X-POSITION: Bunn Brings "Civil War II" to Marvel's X-Men
Crocs is jumping on the superhero craze with their latest ad, featuring an adorable cape-clad family spending the day at an amusement park.
While the Crocs in the spot aren’t specifically superhero-branded, there are indeed licensed Marvel, DC and Star Wars Crocs out there.
Teaching your children the alphabet can sometimes be challenging, but if they’re into superheroes, here’s a fun way to get them started — designer Simon Koay has created a superhero and villain-themed alphabet featuring Batman, Captain America, Hulk, Flash and 20 more characters.
“What started out as a humble project just for fun had grown into one of my favourite works,” the Australian-based designer said of his work. “As a child up until now I’ve always been a quite the fan of Marvel and DC superheroes. I pretty much learnt how to draw by copying those collectible cards as a kid. And even nowday, I’m combining my love of type and graphic design with these characters.”
The stylized letters feature some really cool details; Nightcrawler’s famous brimstone “BAMF” smoke and tail highlight “N,” while Killer Croc’s “K” has broken free of his chains, again, and threatens to eat you.
A British author is accusing DC Comics and Marvel of “banning the use of the word superhero” after he received notice that the publishers are opposing his attempt to trademark the title of his advice book Business Zero to Superhero.
“I was very shocked,” Graham Jules told BBC Radio. “I’m a new author and small business, and I’m now in the position of fighting or scrapping the entire book.” The Mail on Sunday picked up on his story, running it with a headline that’s both cliche and misleading: “Zap! You can’t say ‘superhero’.”
As many comics fans know, and Jules quickly learned, DC and Marvel have since 1979 jointly owned the trademark for “super hero” and “super heroes,” covering a range of products, from comic books and playing cards to pencil sharpeners and glue. Their renewal of that mark in 2006 drew widespread attention, as well as scrutiny from those who question whether such a term should be allowed to be registered.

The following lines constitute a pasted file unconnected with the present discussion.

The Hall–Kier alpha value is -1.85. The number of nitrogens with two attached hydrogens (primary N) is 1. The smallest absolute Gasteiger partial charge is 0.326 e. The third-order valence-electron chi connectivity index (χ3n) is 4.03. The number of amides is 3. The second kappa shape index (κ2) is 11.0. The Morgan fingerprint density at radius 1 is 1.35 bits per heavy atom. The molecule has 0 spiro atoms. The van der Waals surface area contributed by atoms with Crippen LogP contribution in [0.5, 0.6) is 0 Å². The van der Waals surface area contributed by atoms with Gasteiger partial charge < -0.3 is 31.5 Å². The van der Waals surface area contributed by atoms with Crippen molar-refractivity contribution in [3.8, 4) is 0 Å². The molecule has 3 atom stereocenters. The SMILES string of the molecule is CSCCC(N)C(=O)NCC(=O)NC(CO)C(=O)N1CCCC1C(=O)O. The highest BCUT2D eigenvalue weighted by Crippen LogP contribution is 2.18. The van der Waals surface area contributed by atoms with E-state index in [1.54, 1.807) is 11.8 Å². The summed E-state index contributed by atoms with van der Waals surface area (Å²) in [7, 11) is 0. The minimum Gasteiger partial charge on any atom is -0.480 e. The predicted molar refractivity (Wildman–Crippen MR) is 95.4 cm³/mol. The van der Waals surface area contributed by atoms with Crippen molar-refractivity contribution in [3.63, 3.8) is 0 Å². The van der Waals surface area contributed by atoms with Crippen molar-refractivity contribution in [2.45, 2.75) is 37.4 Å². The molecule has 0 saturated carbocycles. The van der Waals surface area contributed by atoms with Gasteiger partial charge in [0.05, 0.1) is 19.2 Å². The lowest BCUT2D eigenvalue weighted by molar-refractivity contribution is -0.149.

Publishing | As the movie version of 2 Guns heads toward theaters this weekend, BOOM! Studios CEO Ross Richie talks about his company’s “creator share” model and his career in comics publishing, from Malibu Studios to Atomeka to BOOM!, which he co-founded on a suggestion from Keith Giffen, whom he describes as “the Aerosmith of comics”: “If Steven Tyler came up to you and said, ‘You really ought to produce albums,’ you probably would listen.” [The New York Times]
Legal | The prosecutor for Singapore’s Attorney-General’s Chambers has decided not to pursue sedition charges against cartoonist Leslie Chew, who was arrested in April on charges stemming from a cartoon at his Demon-Cratic Singapore Facebook page. Chew still faces charges of contempt of court for “scandalising the Judiciary of the Republic of Singapore.” That case will be heard on Aug. 12. [Straits Times]
The New York Daily News casts a spotlight on Ray Felix, the small-press publisher who’s challenging the joint claim of DC Comics and Marvel to the “super hero” trademark, and comes away with some interesting details:
Felix’s dispute with the comics giants dates back to September 2010, when he received a cease-and-desist letter after registering a trademark for his series. Following more a year and a half of exchanges between Felix and the companies’ attorneys, DC Comics and Marvel Characters Inc. in March 2012 filed a formal opposition with the Trademark Trial and Appeal Board.
In an interview with Crisp Comics, Ray Felix of Cup O’ Java Studio Comix recounts receiving a cease-and-desist letter in September 2010 after he registered a trademark for his comic series A World Without Superheroes. Following more a year and a half of exchanges between Felix and the companies’ attorneys, DC Comics and Marvel Characters Inc. in March 2012 filed a formal opposition with the Trademark Trial and Appeal Board, which decides certain cases involving trademarks.
Their original registration for “super hero” and “super heroes,” which received widespread attention when it was renewed in 2006, covers a range of products, from comic books and playing cards to pencil sharpeners and glue. However, Felix argues DC and Marvel have overstepped the bounds of their trademark.